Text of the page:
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Course & Subject Guides

Ask Your Librarians - Greensburg Campus

Frequently Asked Questions

  1. How can I schedule an instruction session with the library?
    You can click here to fill out our online instruction request form. Please submit your request at least two weeks in advance in order for the library to accommodate your request.
  2. Would a librarian join my online-only course for a session(s)?
    Yes! Librarians can join your class online, synchronously or asynchronously. Contact us and we'll arrange it.
  3. Will an information literacy instruction session take up an entire class period?
    Not necessarily. While traditional information literacy instruction sessions typically last around 45-60 minutes, we can also cover topics separately, in multiple shorter sessions. It all depends what works best for your class.
  4. What are my options beyond the traditional information literacy instruction session?
    Librarians are able to teach for shorter spans of time if you do not want to devote an entire class meeting to an instruction session. You can also encourage your students to schedule a research consultation. Librarians can meet with students one-on-one or in small groups, in person or online. You can also point students to our many LibGuides that are designed to help them through specific courses. Need a LibGuide for your class? Let us know!
  5. I unfortunately don't have the time this semester to commit a class period to coming to the library, but I would like my students to still see some of your materials. Any suggestions?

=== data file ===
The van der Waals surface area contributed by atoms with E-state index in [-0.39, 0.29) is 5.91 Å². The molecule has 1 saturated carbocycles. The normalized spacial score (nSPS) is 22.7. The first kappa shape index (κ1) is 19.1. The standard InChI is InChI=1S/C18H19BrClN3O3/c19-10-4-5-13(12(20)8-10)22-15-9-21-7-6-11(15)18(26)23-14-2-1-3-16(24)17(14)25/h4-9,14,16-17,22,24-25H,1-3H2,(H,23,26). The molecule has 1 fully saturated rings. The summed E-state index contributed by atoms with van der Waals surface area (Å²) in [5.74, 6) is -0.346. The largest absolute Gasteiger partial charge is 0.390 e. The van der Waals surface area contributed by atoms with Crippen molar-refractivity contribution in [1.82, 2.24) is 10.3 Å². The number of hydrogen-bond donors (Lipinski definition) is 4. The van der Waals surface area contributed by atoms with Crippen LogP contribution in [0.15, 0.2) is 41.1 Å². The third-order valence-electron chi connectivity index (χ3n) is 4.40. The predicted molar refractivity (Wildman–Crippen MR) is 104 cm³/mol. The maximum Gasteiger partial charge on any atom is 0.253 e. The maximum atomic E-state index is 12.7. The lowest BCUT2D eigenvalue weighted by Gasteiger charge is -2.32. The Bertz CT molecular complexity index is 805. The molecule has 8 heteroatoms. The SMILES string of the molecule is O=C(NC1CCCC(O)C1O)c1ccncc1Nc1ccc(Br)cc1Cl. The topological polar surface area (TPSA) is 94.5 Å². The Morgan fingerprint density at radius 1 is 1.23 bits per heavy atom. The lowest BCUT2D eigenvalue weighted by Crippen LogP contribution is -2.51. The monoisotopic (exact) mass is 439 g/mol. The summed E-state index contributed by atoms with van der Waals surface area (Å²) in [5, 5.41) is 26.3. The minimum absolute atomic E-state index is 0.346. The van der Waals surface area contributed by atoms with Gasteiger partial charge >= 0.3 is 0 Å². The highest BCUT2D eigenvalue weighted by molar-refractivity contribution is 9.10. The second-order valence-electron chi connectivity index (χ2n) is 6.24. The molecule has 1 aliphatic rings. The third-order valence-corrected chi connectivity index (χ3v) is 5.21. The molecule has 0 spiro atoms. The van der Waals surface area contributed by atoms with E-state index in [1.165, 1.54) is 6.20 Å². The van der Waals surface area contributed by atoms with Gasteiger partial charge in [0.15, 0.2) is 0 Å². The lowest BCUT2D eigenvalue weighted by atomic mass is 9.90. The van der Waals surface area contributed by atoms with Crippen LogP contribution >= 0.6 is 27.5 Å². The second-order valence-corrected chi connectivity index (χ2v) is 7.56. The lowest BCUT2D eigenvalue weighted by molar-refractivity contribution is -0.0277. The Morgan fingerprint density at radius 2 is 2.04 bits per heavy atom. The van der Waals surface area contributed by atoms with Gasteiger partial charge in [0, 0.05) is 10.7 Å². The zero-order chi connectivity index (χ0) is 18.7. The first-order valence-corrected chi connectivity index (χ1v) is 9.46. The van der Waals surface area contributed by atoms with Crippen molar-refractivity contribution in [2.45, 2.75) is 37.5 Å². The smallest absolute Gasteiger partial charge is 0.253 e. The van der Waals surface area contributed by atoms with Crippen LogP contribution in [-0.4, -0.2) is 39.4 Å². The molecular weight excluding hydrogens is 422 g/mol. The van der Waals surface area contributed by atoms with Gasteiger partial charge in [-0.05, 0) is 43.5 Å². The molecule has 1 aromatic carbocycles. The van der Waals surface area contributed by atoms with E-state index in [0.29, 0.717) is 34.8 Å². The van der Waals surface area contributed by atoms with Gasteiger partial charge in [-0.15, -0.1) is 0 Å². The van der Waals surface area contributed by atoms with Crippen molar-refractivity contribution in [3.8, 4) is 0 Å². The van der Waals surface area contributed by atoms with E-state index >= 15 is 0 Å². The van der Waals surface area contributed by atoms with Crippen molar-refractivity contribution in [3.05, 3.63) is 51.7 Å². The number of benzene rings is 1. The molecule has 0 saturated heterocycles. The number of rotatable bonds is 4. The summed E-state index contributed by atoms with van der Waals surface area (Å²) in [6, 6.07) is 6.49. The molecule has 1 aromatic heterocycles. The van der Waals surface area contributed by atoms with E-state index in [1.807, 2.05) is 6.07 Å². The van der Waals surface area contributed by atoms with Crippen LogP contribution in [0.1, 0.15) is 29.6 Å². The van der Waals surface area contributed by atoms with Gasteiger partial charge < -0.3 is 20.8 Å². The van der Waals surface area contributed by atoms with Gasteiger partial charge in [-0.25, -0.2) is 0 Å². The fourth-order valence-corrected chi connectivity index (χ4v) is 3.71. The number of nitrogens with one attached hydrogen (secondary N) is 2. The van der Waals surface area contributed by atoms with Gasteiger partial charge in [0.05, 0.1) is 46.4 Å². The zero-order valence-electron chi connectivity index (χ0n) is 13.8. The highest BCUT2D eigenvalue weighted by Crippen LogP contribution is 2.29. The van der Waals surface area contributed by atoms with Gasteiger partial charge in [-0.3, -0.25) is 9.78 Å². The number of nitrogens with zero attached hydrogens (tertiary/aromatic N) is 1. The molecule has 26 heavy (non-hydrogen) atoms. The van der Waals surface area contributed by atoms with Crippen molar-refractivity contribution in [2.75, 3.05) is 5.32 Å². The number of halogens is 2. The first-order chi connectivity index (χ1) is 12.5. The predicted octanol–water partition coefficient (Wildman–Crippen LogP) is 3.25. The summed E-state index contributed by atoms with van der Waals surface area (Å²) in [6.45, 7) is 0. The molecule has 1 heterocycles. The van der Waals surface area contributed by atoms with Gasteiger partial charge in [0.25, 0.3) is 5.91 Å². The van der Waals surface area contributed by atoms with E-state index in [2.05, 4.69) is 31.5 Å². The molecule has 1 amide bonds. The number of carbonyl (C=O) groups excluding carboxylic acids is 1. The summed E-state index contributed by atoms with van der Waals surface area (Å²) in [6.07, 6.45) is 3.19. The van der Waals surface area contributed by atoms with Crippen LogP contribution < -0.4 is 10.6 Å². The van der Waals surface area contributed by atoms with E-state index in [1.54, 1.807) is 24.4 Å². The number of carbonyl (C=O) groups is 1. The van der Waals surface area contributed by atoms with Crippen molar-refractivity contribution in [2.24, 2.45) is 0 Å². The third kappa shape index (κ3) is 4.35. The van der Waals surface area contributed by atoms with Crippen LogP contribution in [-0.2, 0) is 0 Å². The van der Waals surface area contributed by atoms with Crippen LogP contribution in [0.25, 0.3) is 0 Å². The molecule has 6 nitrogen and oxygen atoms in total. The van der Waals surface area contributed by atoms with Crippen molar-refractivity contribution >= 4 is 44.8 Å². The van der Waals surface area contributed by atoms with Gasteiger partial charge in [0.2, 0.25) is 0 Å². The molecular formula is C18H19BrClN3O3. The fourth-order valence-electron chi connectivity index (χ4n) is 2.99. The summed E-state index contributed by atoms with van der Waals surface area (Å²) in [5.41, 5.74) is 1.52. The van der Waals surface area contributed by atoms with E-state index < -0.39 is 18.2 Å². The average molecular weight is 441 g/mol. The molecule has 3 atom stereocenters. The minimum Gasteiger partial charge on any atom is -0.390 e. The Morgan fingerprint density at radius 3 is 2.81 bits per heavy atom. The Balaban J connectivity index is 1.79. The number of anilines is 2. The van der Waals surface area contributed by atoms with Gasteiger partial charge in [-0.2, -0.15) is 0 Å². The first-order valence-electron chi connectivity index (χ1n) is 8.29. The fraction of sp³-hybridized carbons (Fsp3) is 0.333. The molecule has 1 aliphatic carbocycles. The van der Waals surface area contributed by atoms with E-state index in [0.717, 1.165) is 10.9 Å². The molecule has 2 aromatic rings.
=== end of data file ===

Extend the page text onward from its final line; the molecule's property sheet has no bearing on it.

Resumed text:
We suggest either recommending or requiring students to make a research consultation appointment with a librarian in order to insure they are still getting the instruction they might need regarding library and research tools. Alternatively, you can point out some of the library LibGuides that are designed to help students in specific classes or contact us about designing a LibGuide specifically for your class.

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Information Literacy

Information literacy is a combination of discrete skills and habits of mind, both of which are vital for the lifelong process of learning and intellectual development.  At Pitt-Greensburg, the information literate individual:

  • recognizes a research need and actively initiates a process of inquiry;
  • values intellectual curiosity in developing questions and learning new investigative methods;
  • strategically and reflectively discovers information;
  • critically evaluates and selects information based on context;
  • processes information effectively to learn, to create and communicate new knowledge, to solve problems, and to make decisions;
  • demonstrates ethical and responsible behavior when using information.

Information literacy encompasses but is not limited to the following concepts: critical thinking; problem solving; digital, visual and media literacies; digital citizenship; information technology skills; written and oral communication skills; academic literacy; disciplinary and interdisciplinary thinking.

Every individual has the right to be information literate. The Millstein Library strives to collaboratively develop the skills and habits of mind related to information literacy, with the goal of contributing to a culture of inquiry that includes critical reflection and leads to academic success. To this end, the Millstein Library will offer services, expertise, and physical space in which students feel comfortable interacting with information, as well as creating and communicating new knowledge, so they may actively develop their information literacy skills throughout their time at Pitt-Greensburg as a foundation for the lifelong processes of learning and intellectual development.